Iran flag Eclipse 1999
Photo Gallery
Totality in Esfahan
by John Walker

Camera setup on eclipse day Astrophotography is usually a leisurely affair. Most objects in the sky don't change rapidly, and capturing dim nebulæ and galaxies usually requires long exposures watching a guide star while adjusting the telescope's drive to keep it centred.

Nothing in the realm of night-sky astrophotography adequately prepares you to photograph your first total solar eclipse. Totality is so short (just 93 seconds for this eclipse, viewed from Esfahan) that you are under intense time pressure to visually observe all of the eclipse phenomena while capturing the event on film or video. So awesome is the spectacle in the sky that it's not unheard of for even dedicated amateur astronomers viewing their first eclipse to simply forget to take any pictures during totality. Still, they're better off than folks so obsessed with imaging the eclipse they end up viewing the whole event through a viewfinder and never enjoy its magnificence as only the human eye can directly perceive.

I didn't want to miss a second of the visual experience of totality, but I also didn't want to walk away without any pictures either, so I concocted the following scheme, which resulted in the pictures you see below. First of all, since the CCD-based digital camcorder I intended to use to capture totality on video was certified safe to point directly at the Sun (as long as no auxiliary optics were used), I simply set it up on a rock, aimed it about a minute before totality so the complete arc of the Sun's apparent path in the sky for the duration of totality would be in the frame with the lens set to maximum optical zoom, and left it unattended. For additional details, and to view the results, please visit the Totality: The Movie page.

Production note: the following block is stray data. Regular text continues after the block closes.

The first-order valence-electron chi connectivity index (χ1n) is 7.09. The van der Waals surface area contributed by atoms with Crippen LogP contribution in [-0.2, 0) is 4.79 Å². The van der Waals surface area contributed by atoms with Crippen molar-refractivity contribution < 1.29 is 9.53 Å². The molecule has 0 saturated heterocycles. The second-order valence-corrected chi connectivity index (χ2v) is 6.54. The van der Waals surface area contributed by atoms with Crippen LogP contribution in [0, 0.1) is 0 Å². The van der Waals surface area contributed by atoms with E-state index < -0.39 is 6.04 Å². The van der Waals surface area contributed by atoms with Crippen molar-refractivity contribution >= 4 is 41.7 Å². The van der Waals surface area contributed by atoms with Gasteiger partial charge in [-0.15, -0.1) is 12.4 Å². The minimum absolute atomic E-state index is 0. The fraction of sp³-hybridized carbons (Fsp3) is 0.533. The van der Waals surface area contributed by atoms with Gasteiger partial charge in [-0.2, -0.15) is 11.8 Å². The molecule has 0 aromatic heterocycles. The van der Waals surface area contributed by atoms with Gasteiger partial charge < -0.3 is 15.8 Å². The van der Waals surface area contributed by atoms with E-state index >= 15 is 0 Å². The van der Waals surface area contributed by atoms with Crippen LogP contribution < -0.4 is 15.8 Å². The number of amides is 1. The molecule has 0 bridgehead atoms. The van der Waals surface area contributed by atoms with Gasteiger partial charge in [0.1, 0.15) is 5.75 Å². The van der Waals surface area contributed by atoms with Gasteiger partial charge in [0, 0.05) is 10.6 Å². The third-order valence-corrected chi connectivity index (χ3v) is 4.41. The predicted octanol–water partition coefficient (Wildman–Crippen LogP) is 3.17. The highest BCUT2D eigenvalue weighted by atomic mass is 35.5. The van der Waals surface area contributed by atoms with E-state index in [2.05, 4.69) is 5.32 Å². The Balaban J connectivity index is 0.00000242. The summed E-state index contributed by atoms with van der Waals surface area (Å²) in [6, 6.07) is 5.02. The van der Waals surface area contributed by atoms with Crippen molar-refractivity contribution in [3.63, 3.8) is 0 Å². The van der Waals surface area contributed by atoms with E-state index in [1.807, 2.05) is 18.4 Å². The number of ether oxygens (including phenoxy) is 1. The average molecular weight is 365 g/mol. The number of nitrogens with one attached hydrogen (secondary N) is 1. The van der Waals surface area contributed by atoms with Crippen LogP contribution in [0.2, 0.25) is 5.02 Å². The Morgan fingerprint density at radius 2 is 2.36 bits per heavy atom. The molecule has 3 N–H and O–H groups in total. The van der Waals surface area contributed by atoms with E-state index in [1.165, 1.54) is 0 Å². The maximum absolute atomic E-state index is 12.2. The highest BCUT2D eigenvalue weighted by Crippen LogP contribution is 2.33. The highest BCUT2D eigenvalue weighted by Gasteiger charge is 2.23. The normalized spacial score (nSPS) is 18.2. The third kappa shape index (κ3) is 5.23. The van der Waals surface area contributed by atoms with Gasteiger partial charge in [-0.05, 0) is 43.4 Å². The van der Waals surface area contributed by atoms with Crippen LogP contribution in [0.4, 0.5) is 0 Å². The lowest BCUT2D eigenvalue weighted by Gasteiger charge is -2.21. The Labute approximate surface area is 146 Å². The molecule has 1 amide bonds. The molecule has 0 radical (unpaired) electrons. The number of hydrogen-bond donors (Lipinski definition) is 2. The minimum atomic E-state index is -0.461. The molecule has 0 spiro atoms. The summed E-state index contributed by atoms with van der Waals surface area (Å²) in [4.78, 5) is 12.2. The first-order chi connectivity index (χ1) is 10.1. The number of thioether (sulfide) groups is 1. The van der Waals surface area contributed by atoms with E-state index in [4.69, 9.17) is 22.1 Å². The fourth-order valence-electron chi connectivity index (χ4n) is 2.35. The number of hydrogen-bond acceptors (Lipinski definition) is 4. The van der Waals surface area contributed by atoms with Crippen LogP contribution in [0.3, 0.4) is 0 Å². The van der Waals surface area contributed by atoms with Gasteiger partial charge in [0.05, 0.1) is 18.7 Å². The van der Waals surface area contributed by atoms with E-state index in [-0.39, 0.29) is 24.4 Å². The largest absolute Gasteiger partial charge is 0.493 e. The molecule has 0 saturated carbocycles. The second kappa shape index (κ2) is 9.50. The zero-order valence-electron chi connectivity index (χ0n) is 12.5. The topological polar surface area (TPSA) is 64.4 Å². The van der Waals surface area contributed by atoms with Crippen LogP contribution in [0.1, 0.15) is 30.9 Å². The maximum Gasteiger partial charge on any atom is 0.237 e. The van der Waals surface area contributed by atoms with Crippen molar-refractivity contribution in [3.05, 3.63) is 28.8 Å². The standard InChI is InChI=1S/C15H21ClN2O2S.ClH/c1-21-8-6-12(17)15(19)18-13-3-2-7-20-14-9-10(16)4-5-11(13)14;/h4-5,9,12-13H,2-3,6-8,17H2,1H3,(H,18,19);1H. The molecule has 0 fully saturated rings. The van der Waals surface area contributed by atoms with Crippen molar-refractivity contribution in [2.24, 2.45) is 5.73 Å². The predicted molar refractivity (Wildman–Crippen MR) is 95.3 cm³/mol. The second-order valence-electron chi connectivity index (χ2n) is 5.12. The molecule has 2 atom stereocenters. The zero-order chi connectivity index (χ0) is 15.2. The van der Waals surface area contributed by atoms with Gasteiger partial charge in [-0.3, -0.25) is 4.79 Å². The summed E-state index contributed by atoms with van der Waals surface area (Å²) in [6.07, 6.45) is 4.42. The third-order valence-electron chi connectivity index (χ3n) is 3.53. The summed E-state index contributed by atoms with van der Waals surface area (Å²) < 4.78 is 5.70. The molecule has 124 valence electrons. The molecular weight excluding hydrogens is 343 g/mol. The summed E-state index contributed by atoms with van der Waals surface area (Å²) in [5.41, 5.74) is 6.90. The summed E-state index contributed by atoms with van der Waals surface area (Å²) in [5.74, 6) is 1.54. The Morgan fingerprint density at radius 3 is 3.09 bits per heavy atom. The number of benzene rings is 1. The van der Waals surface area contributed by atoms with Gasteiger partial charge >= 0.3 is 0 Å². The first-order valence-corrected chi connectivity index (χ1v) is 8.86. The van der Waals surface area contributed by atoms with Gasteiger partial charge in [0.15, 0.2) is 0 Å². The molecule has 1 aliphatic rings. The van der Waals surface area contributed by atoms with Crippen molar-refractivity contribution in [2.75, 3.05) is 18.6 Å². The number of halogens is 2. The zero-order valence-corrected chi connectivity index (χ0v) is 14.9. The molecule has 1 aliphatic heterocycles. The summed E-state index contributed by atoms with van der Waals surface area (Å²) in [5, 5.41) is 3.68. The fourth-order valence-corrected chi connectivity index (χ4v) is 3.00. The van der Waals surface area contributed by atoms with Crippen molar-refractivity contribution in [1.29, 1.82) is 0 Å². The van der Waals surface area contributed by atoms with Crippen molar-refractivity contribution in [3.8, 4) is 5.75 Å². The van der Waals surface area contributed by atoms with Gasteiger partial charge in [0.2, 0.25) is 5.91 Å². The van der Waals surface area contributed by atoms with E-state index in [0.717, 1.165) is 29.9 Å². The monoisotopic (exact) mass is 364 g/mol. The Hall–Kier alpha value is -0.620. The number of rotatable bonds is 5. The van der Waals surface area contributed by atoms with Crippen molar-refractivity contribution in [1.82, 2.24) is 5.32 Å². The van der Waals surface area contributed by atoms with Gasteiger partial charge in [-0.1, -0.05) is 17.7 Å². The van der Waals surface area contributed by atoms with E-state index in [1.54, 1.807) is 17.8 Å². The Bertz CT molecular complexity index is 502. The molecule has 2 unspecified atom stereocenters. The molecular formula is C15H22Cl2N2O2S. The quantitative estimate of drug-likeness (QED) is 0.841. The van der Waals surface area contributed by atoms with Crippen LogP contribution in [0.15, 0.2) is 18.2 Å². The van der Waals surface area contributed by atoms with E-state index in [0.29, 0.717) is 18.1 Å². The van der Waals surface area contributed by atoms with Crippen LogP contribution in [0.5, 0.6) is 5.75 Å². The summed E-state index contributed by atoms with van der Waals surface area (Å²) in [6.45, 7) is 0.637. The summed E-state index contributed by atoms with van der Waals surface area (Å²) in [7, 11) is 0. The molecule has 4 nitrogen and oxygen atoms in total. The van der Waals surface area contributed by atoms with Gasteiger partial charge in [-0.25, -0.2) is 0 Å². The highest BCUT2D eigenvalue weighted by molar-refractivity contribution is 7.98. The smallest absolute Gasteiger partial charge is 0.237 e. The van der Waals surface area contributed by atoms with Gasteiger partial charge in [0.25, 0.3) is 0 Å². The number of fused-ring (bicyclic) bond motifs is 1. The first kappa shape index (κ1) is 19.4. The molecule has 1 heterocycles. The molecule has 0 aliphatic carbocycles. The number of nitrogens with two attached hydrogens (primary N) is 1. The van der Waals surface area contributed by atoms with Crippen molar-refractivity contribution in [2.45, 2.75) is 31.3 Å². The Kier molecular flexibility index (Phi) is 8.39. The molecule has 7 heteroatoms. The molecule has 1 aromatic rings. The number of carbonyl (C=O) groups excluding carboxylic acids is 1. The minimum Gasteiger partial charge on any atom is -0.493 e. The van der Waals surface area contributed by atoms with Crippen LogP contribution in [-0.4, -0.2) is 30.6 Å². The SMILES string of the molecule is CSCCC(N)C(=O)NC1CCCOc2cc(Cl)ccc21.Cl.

Nikkormat camera and 500mm lens With video imaging thus delegated to the latest high-tech gadget, I was then free to turn my attention to still photography, which I entrusted to a 1974-vintage Nikkormat mechanical camera equipped with a 500mm Reflex-Nikkor fixed aperture f/8 catadioptric “mirror lens”. Unlike many present-day “automated” cameras, which require you to push buttons while watching status displays in the viewfinder, a Nikkormat can be operated entirely by touch once you've had a little experience with it, and I've had a lot. A 500mm lens is a good compromise for eclipse photography; a shorter lens gives an image of the Sun that's so small you'll lose detail of prominences, while a greater focal length runs the risk of lopping off extended coronal streamers, particularly as the Sun's apparent motion across the frame is more pronounced with the longer lens. The usual disadvantages of mirror telephoto lenses, fixed aperture and a relatively high f/stop, are both ideal for photographing totality; you can vary the exposure by changing the shutter speed, and an aperture of f/8 is ideal for exposures of the various phenomena of totality with the shutter speed range of a typical camera on high-resolution colour slide film such as Kodachrome 64 (which was used for all the images below).

My eclipse photography plan was, then, as follows. In the final minute before totality, I rough-aimed the camera at the shrinking crescent of Sun by adjusting azimuth and elevation while watching the light from the Sun projected by the viewfinder on a piece of paper. (You can blind yourself by looking at any portion of the non-totally-eclipsed sun either directly, or quicker still with optical assistance. Since I didn't have a safe solar filter for this lens [and even if I did, I wouldn't want to have to juggle it at the start of totality], I used this indirect form of aiming to at least be sure the Sun was in the frame at the start of totality.)